In our study, only a small fraction of pre-activated T cells migrated into the FSEs. Several factors may have contributed to this limited migration, including incomplete activation or overactivation of T cells, T cell death, insufficient migratory activity, or suboptimal isolation of the cells from the FSEs. To preserve the presence of chemokine receptors, we performed the isolation of T cells from FSEs without the use of collagenase, which is known to affect these receptors. However, this approach might have led to a lower yield of T cells compared to monocytes/macrophages obtained from the FSEs. The migratory activity of T cells can be enhanced by introducing additional chemotactic stimuli, such as T cell chemokines MIP-1α (CCL3), MIP-1β (CCL4), and RANTES (CCL5) (44). Exploring the effects of prolonged culture on the migratory activity as well as the phenotype and cytokine production of T cells would also be of interest. Furthermore, the technique used to prepare T cells can be improved by using magnetic or fluorescence cell sorting to establish an enriched population of T cells prior to their introduction into the model.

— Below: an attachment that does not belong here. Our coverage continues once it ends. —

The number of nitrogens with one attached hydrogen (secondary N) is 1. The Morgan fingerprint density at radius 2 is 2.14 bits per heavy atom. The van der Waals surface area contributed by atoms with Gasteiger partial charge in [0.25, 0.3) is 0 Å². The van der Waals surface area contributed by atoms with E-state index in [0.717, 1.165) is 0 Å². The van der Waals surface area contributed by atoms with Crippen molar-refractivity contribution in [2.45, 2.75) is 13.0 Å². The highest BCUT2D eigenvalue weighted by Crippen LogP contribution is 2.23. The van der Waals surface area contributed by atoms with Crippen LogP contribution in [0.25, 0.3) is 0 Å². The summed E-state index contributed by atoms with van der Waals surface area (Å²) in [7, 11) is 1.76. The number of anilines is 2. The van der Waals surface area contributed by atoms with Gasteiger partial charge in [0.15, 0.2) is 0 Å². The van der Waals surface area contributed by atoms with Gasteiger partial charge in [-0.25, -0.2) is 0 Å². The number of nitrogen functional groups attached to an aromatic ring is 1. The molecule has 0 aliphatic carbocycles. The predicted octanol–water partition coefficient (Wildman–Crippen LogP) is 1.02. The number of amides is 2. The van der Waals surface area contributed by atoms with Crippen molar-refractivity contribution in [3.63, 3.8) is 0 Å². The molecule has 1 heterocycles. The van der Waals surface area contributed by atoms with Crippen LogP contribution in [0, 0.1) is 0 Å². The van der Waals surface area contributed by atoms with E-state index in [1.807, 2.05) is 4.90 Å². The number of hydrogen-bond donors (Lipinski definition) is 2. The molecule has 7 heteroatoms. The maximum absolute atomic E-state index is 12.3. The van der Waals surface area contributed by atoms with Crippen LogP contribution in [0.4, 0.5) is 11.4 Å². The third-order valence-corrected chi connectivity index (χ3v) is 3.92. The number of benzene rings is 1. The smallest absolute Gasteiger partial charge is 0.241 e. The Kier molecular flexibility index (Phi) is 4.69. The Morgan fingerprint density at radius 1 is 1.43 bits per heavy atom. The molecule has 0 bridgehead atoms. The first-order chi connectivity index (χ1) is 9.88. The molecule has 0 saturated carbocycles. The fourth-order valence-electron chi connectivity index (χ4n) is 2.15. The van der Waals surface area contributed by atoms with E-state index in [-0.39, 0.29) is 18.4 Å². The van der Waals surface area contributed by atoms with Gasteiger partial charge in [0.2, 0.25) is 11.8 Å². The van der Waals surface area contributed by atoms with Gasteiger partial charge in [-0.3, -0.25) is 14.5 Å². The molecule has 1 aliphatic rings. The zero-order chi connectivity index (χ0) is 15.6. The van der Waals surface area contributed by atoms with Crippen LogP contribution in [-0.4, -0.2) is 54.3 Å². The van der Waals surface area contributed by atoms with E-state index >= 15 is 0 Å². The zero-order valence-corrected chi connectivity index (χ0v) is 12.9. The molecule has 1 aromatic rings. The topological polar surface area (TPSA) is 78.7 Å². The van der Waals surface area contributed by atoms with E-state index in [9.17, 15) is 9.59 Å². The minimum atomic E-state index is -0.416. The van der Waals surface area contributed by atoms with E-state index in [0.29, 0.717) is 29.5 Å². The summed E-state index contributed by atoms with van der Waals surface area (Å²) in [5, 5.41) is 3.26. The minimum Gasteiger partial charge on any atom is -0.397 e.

Our FSE model offers distinct advantages over other models by utilizing primary cells rather than cell lines, thereby making these models more representative for the in vivo situation. Furthermore, unlike microscopy-based studies, our research employed flow cytometry for quantification and analysis of macrophages and T cells. Although our flow cytometry panel did not include markers specific to keratinocytes and fibroblasts, investigating their expression of markers such as elafin, CK10, CK17, CD10, Ki67, FAP, or α-SMA, could provide more detailed insights into the effect of monocytes or T cells on burn wound healing processes. Although the effect of burn injury on the studied monocyte and T cell markers appeared limited in our current set-up, further investigations involving other time points, longer culture periods, distinct immune cell activation methods or different burn techniques (i.e. burn temperature or duration) are warranted. In addition, our model can be used to study the effect of burn injury on specific immune cell subsets, or a combination thereof. This can be achieved by differentiating monocytes into M1 or M2 macrophages or skewing T cells towards Tregs, Th1, Th2, or Th17 cells before introducing them into the FSEs. Including neutrophils in the model, despite the challenges involved, would also contribute to a better understanding of the burn-induced immune response and their role in wound healing (5, 62). However, culturing neutrophils in FSEs is difficult due to their short lifespan and the inability to cryopreserve them (63). Integrating a combination of certain immune cell subsets in the FSE will create an even more realistic environment to simulate burn wound healing and it would be interesting to study cell interactions (64) and the effect on wound parameters.